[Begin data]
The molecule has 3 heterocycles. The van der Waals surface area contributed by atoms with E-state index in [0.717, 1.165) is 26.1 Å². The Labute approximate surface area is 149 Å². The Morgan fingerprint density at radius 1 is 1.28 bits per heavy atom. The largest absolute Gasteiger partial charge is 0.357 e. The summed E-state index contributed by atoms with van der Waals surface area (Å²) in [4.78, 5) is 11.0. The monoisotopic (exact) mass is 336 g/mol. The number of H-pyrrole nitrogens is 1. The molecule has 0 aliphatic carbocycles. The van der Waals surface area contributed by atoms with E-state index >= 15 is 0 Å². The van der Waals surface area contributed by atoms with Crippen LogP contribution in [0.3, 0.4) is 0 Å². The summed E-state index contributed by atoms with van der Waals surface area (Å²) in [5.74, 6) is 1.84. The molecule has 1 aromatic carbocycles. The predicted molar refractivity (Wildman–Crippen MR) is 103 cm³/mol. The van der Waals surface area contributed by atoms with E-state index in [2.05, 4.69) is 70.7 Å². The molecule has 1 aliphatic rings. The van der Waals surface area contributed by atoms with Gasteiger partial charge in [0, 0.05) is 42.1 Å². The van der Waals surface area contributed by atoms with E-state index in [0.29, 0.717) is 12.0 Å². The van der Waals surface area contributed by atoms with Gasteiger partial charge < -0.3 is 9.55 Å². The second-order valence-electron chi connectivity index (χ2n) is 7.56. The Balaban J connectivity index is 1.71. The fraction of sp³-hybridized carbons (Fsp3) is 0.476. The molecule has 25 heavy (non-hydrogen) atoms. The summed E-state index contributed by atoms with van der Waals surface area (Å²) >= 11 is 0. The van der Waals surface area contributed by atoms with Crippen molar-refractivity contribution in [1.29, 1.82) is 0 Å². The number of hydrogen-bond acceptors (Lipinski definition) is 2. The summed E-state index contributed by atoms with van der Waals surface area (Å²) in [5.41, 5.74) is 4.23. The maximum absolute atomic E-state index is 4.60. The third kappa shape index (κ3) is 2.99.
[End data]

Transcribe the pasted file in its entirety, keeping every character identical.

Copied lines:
The molecule has 3 heterocycles. The van der Waals surface area contributed by atoms with E-state index in [0.717, 1.165) is 26.1 Å². The Labute approximate surface area is 149 Å². The Morgan fingerprint density at radius 1 is 1.28 bits per heavy atom. The largest absolute Gasteiger partial charge is 0.357 e. The summed E-state index contributed by atoms with van der Waals surface area (Å²) in [4.78, 5) is 11.0. The monoisotopic (exact) mass is 336 g/mol. The number of H-pyrrole nitrogens is 1. The molecule has 0 aliphatic carbocycles. The van der Waals surface area contributed by atoms with E-state index >= 15 is 0 Å². The van der Waals surface area contributed by atoms with Crippen LogP contribution in [0.3, 0.4) is 0 Å². The summed E-state index contributed by atoms with van der Waals surface area (Å²) in [5.74, 6) is 1.84. The molecule has 1 aromatic carbocycles. The predicted molar refractivity (Wildman–Crippen MR) is 103 cm³/mol. The van der Waals surface area contributed by atoms with E-state index in [2.05, 4.69) is 70.7 Å². The molecule has 1 aliphatic rings. The van der Waals surface area contributed by atoms with Gasteiger partial charge in [0, 0.05) is 42.1 Å². The van der Waals surface area contributed by atoms with E-state index in [0.29, 0.717) is 12.0 Å². The van der Waals surface area contributed by atoms with Gasteiger partial charge < -0.3 is 9.55 Å². The second-order valence-electron chi connectivity index (χ2n) is 7.56. The Balaban J connectivity index is 1.71. The fraction of sp³-hybridized carbons (Fsp3) is 0.476. The molecule has 25 heavy (non-hydrogen) atoms. The summed E-state index contributed by atoms with van der Waals surface area (Å²) >= 11 is 0. The van der Waals surface area contributed by atoms with Crippen molar-refractivity contribution in [1.29, 1.82) is 0 Å². The number of hydrogen-bond acceptors (Lipinski definition) is 2. The summed E-state index contributed by atoms with van der Waals surface area (Å²) in [5.41, 5.74) is 4.23. The maximum absolute atomic E-state index is 4.60. The third kappa shape index (κ3) is 2.99.